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September 2017
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Randy Kennedy wrote a story for Thursday’s print edition of the New York Times on the intense and widespread appreciation of seventeenth century Dutch painting. In it, he quotes Tracy Chevalier, author of the bestselling novel Girl With a Pearl Earring, to this effect: “I think one of the reasons people are drawn to Dutch painting now is because it’s not religious, by and large. It’s people sitting around playing cards or a woman mopping the floor, or it’s a fish market or an interior of a home. I think we like to see that window onto a middle-class world that is not all that different from our own. There’s something like us in there.”

Her comment situates art appreciation in the complexities of class identity in which it almost always resides, and in so doing it also says something suggestive for R&T readers about why art continues to attract, fascinate and compel. Her emphasis (I imagine) on the “now” (“people are drawn to Dutch painting now“) suggests to me that she is speaking specifically about the present post/secular moments in global culture, in which one acceptable place for religion is as a secondary pursuit, an option, or a pragmatic handle on navigating life.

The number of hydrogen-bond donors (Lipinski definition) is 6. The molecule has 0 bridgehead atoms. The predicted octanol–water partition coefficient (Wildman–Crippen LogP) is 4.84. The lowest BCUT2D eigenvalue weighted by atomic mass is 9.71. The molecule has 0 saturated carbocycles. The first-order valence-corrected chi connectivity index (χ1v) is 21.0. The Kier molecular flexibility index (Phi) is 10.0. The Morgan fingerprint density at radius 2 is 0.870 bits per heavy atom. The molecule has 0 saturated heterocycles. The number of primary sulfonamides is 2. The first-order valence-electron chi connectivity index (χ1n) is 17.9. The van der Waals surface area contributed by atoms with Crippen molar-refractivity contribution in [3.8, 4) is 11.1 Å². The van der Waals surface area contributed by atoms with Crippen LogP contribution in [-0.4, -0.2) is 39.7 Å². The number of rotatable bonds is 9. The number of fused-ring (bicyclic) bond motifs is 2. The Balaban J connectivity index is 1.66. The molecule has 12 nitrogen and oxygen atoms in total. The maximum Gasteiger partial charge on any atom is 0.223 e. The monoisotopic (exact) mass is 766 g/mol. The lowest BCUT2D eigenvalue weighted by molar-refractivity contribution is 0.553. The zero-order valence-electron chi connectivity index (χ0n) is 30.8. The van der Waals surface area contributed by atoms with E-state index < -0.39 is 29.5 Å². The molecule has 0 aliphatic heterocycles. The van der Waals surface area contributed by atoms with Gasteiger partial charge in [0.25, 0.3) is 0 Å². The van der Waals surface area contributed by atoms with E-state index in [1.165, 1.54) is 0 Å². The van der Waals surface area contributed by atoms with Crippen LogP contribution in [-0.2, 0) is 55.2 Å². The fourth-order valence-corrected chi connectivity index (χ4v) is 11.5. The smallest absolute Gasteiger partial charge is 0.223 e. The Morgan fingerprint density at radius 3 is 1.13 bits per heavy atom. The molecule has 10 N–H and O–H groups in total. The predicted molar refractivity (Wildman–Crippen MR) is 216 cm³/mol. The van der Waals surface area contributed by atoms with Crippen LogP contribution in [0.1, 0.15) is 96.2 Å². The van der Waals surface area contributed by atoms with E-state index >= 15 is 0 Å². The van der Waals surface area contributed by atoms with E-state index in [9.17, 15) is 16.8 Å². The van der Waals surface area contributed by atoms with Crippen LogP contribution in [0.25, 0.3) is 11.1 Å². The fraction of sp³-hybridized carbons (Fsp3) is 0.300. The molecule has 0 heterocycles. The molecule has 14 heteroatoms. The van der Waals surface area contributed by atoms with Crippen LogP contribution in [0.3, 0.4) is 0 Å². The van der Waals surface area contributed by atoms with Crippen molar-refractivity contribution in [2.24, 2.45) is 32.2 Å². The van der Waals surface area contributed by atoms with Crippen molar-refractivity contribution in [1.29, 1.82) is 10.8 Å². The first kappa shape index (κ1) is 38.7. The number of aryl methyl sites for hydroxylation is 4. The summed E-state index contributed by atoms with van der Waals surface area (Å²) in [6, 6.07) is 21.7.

Perhaps religion has “always” been this way (so long as we have had “religion” as we understand it in the West, which according to recent research we have not always had), but it should make us curious, we who care about people’s continued devotion to music, as we try to make theological sense of it.

Are theologians to shepherd “secular” people back to “religion”? By no means! Instead, theologians can model a way of being with reality that lets through the insistence of its “more”. In that way, we honor the contemporary instinct for release and liberation through art and music while being the agents of life’s deepening.

Tommy Beaudoin, Hastings-on-Hudson, New York